4 Ways to Build The Perfect Twist

I love me a good plot twist. I love writing them, I love reading them – but they so often fall flat, and they’re hard to get right. What makes a twist good? How do you stick ’em in there?

Well, I think I’m pretty good at twists, so I’m here to help you out.

Fair Warning: Major spoilers for The Lord of the Rings trilogy, Star Wars, and The Kite Runner are present in this post.

4. Know What a Twist Is

Normal development includes elements of discovery, addition of information, mystery solving, relationship building, and (in some books) fights. A twist is where some additional, unexpected (more on this later) complication arises. For example: losing a fight isn’t a twist. People, even the good guys, lose fights all the time. But losing a fight to a guy who suddenly reveals he’s your father? That’s a twist.

That twist, the famous one where Luke discovers Darth Vader is his father, is epic. Honestly, it’s the best twist in the Star Wars film series as it changes the entire dynamic. There’s not enough build to it for my tastes, but the fact that it’s an unexpected addition to the plot and forces a massive change in the characters’ outlook is what makes it a twist.

If you think you’ve inserted a twist, ask your beta readers what they thought of the twist. If they don’t know or if they say it’s not a twist, think about how you can either change it to make it better or if you shouldn’t think of it as a twist in the first place.

3. Placement of Twist(s)

Where your twist goes in the story is important to get the biggest effect. Every story follows a certain format wherein you build tension during the large portion of the book then end it after the final part of the conflict. You’ve probably seen one of these plot diagrams before.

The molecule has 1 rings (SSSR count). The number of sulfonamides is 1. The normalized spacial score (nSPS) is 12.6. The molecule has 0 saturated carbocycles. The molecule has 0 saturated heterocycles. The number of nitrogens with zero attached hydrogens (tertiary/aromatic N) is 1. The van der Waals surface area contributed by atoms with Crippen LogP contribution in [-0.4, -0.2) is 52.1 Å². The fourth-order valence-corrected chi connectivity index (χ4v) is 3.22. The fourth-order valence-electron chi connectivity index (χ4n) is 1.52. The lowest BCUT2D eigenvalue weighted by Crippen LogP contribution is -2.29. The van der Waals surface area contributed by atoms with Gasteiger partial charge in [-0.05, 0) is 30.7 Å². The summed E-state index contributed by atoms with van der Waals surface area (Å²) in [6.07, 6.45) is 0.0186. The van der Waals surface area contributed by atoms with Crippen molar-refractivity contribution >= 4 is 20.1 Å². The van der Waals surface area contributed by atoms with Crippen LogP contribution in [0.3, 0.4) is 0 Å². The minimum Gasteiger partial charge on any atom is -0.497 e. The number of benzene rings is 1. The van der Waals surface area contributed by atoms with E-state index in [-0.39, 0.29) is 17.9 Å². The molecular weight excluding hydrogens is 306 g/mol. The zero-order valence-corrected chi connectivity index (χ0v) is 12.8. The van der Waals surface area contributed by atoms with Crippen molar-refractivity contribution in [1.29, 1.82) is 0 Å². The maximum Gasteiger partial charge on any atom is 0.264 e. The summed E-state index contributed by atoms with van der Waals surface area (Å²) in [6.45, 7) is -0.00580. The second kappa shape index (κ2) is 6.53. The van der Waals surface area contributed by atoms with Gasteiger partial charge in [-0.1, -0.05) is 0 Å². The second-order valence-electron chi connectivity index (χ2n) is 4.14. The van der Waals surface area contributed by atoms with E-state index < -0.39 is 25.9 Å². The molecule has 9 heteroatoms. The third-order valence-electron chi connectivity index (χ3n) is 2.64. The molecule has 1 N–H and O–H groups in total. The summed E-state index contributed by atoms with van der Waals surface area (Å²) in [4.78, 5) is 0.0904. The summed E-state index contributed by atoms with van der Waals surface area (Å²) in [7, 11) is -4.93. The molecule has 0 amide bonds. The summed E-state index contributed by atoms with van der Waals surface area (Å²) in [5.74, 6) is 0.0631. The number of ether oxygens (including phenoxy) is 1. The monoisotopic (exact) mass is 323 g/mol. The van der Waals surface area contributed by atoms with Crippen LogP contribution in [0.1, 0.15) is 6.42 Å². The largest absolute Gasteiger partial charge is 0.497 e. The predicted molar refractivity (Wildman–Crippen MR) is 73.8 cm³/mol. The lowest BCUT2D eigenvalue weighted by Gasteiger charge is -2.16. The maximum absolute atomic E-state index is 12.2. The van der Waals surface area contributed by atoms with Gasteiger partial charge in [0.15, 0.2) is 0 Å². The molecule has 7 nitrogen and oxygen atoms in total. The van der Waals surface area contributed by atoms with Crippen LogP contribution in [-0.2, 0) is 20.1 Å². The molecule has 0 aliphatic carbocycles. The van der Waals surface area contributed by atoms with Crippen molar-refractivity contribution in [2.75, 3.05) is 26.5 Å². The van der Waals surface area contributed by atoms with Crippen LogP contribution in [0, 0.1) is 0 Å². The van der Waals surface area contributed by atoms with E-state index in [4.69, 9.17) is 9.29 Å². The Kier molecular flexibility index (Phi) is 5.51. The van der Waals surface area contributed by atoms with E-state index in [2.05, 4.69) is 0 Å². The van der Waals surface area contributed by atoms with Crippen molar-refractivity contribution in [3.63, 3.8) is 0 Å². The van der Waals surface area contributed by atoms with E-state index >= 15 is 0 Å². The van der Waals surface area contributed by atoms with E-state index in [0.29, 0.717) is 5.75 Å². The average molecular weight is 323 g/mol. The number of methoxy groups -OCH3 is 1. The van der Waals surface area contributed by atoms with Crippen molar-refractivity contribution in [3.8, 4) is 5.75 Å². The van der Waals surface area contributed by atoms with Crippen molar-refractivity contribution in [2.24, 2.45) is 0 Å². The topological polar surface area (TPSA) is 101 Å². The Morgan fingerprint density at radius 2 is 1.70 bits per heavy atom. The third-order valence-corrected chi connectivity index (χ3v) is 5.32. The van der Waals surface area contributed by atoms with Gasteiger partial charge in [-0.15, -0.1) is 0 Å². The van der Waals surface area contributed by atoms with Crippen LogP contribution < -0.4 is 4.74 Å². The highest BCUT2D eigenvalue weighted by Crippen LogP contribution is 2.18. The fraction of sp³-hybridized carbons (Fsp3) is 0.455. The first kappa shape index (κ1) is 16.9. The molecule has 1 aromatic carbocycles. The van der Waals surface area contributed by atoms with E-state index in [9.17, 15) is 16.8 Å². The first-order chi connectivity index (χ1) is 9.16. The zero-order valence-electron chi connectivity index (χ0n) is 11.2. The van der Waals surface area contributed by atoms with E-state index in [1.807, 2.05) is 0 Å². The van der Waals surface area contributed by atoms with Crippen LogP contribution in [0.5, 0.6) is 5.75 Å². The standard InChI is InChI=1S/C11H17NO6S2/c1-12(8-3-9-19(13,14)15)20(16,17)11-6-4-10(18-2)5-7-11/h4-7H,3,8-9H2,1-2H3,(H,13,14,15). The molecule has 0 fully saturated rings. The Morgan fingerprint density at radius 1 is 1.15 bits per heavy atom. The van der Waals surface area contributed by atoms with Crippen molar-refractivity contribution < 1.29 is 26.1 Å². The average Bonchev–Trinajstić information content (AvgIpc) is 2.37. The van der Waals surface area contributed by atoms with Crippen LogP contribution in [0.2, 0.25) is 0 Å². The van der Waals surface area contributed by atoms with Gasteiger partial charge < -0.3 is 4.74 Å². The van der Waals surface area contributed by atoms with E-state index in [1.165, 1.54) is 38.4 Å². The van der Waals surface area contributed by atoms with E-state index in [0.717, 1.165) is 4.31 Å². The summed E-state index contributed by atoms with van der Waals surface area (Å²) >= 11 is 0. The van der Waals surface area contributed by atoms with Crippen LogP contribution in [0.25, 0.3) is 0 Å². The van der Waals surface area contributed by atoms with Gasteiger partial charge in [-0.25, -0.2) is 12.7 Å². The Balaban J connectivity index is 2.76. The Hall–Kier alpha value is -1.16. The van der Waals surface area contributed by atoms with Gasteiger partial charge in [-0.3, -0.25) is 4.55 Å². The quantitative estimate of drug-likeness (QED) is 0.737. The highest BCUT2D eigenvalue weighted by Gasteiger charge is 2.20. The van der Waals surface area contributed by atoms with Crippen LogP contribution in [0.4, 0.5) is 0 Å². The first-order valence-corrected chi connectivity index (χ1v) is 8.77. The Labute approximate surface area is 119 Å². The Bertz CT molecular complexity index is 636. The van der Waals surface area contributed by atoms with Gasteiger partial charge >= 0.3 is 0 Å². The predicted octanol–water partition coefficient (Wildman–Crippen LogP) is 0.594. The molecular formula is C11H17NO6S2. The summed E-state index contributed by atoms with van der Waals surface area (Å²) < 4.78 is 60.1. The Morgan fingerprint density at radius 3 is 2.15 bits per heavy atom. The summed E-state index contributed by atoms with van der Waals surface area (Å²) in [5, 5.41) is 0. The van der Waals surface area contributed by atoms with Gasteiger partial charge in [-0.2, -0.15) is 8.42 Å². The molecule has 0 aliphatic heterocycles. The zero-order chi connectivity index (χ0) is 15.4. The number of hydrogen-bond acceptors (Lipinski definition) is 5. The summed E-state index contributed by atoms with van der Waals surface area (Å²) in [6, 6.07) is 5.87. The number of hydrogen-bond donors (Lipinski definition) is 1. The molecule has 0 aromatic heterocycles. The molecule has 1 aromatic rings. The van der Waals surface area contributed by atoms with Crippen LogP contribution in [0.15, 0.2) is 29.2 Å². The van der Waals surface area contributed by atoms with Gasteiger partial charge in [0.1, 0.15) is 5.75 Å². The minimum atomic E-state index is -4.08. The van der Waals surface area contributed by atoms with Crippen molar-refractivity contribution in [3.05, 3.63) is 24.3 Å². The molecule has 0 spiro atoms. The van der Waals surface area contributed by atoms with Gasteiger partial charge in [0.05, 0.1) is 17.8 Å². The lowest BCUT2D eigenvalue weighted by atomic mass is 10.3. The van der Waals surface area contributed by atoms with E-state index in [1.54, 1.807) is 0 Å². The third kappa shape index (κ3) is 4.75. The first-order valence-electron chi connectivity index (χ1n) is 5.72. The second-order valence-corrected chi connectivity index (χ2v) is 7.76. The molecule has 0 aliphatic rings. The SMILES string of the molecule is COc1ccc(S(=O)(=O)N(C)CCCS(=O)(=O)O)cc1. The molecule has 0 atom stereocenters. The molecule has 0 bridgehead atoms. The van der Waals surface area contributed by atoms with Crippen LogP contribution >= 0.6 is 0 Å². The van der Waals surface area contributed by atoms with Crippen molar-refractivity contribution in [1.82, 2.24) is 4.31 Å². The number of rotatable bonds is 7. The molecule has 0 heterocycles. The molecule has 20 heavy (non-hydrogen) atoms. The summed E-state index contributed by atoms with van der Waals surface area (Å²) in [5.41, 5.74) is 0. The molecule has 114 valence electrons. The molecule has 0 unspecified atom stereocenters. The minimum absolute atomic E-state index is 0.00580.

A common place to put the twist is right before or during the climax. When the twist is finally revealed, the tension and stakes are at their highest. The twist might also give the characters the last piece of information they need to complete their goals (though, as we’ll see later, this needs to be done carefully).

Though the diagram above is simple, you can also imagine multiple, smaller rises and falls of tension during the conflict period on the plot. A twist can be placed before one of these mini-climaxes in order to show just how difficult the characters’ journeys will be. It can add a new player to the game, turn an ally into an enemy, or add an element of social anxiety.

Twists should never be in the exposition – they aren’t twists there, just explanations. A twist in the falling action or conclusion might feel like a cop-out, or it will feel like difficulty for no reason. For example: at the end of the Lord of the Rings trilogy, the hobbits return to The Shire and there’s a problem with Saruman/Sharkey screwing it up. It’s a twist and just one more problem that wasn’t necessary for plot (but is 100%, absolutely necessary for theme and allegory, so I don’t knock the decision). Without that thematic importance, the little addition is just like, “What the h*ll? We just killed the guy who threatened the entire world, and here’s this little sh*t screwing around for nothing?”